Yakimadesign for Unsplash

Four Simple Ways to Teach Your Toddler About Money

Allison Troutner
6 min readJun 20, 2021


My three year old found a yellow, plush stuffed duck at a boutique store. It was during the Covid-19 pandemic and we hadn’t been into a store in months. She was so sincere when she held that duck up to me, “Please mom, can I take this duck home?” Up until this moment, I don’t think she had ever asked me to buy her anything. Except maybe ‘bars’ (granola bars) from the grocery store. I stopped because I realized this was one of those ‘teachable moments’ about money and consumerism that other parents and educators were always talking about.

But I had no idea what I was supposed to be teaching her.

Beth Kobliner, author of Make Your Kid a Money Genius (Even if You’re Not): A Parent’s Guide for Kids 3 to 23, discusses why some parents avoid educating their kids about money. “Some parents are mortified by how badly they’ve handled their own financial lives and are afraid to let their kids see what a hot mess they are when it comes to money. Even parents who are in decent financial shape find it tricky to talk about money — if they talk about it at all.”

Like many parents, I don’t know everything about money. I haven’t always done right by my finances. I learn as I go. I never thought it important to talk to my daughter about money until suddenly she was staring at me with those little blue-grey eyes wanting this over-priced (but arguably adorable) ducky. I don’t want asking for toys at the store to become a habit, but I also want her to have autonomy over her choices — so where do I start?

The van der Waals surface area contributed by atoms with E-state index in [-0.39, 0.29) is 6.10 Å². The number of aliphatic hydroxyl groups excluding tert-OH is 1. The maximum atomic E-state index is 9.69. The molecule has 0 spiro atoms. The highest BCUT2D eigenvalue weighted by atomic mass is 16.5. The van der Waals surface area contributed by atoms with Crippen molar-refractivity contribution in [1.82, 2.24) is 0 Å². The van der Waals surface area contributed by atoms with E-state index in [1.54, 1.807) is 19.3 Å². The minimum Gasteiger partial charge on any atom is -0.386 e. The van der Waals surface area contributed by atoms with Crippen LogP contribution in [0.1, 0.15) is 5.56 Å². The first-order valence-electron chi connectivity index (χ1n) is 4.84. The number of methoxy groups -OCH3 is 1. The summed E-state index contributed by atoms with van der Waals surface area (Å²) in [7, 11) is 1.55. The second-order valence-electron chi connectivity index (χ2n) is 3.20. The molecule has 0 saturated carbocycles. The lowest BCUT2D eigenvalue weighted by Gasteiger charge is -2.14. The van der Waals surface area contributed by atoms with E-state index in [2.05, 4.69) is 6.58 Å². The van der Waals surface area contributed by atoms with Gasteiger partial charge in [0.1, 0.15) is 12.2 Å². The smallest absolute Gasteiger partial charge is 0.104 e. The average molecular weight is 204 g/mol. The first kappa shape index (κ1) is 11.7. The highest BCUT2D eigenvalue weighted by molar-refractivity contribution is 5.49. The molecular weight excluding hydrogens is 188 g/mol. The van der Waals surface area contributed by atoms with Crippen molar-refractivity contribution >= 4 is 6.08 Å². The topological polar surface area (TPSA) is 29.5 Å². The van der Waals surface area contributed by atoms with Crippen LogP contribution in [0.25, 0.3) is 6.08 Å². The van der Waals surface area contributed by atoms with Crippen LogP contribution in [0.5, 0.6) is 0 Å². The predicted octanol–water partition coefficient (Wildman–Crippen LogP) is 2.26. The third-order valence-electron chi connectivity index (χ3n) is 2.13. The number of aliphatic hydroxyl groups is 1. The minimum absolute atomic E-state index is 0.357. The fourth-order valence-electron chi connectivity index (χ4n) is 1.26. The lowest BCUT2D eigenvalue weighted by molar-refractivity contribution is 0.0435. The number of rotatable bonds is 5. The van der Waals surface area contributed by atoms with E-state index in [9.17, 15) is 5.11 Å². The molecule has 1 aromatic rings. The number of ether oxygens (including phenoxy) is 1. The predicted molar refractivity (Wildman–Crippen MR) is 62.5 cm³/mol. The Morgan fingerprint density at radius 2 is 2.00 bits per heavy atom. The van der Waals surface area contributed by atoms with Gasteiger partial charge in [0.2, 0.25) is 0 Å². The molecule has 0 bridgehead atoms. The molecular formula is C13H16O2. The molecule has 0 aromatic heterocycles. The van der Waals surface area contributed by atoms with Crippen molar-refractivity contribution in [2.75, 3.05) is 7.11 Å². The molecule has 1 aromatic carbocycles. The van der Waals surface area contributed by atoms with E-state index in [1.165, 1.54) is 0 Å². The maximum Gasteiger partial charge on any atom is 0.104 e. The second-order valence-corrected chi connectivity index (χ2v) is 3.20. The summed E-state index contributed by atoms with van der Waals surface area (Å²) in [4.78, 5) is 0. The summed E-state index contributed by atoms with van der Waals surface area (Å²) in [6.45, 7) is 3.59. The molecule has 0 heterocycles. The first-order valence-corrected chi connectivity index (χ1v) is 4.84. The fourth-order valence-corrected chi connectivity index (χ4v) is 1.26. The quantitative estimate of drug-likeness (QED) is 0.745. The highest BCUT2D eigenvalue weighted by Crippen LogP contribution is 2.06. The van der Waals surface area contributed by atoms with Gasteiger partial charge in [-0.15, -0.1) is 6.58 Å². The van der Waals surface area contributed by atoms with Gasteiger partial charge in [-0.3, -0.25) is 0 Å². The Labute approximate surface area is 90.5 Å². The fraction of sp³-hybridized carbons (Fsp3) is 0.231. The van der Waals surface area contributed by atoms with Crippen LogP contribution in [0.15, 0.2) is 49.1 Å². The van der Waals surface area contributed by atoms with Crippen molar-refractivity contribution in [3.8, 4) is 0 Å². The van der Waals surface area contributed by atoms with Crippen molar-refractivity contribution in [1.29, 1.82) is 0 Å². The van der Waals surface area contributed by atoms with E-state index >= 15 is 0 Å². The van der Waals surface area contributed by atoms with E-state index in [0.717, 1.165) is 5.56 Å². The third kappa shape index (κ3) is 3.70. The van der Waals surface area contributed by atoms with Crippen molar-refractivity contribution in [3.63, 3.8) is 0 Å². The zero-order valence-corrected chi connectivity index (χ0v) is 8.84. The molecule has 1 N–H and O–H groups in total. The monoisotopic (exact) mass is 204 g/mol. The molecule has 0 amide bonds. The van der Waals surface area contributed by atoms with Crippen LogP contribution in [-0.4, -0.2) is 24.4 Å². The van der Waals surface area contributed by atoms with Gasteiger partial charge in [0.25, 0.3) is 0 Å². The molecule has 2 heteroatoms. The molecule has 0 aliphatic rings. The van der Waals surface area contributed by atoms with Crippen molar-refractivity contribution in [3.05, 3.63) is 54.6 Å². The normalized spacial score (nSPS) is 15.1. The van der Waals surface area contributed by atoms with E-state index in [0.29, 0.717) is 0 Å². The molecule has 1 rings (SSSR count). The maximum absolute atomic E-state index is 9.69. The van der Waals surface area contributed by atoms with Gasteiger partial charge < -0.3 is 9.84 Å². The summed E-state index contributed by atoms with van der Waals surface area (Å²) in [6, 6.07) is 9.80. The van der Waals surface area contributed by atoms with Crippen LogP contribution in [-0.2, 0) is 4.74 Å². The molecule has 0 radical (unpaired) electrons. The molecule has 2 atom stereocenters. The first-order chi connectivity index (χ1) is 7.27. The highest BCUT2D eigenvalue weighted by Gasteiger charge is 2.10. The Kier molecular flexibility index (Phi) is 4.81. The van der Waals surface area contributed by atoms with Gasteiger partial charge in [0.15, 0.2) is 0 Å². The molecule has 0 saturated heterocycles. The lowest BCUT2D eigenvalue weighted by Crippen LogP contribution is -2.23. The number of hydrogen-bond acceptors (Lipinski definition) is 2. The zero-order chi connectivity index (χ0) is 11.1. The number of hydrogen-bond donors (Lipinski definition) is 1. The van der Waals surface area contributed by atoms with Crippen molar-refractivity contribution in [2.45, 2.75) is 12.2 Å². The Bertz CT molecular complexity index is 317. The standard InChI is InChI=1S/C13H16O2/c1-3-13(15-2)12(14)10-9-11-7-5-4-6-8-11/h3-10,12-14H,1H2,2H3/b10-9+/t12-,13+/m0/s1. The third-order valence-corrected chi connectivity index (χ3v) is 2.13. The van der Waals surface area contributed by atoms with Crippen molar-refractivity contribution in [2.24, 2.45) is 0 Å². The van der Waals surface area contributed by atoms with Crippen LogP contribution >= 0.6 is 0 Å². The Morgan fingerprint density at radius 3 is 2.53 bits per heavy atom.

We know our toddlers are incredibly capable. My daughter astounds me every day with things she has picked up simply by listening, watching, and best of all, playing! The great news is, that’s all it takes to get our toddlers started on a healthy understanding of money management.

Make it Visual

With so much consumption happening online or by using a credit card, it’s hard even for adults to visualize money. It’s helpful to make this abstract concept more concrete by showing our little learners what it looks like to use money.

Using a clear jar or piggy bank, let your child earn money so they can see the amount grow. If your child is one who asks for something at every Target run, let them save for it. Consider making the item something small, so they don’t get frustrated waiting to save enough money. In the article, “The 5 Most Important Lessons to Teach Your Kids,” financial writer Laura Shin explains how you can expand on this by having three jars: one for saving, spending, and giving. “Have him or her use the spending jar for small purchases, like candy or stickers. Money in the sharing jar can go to someone you know who needs it or be used to donate to a friend’s cause. The saving jar should be for more expensive items.”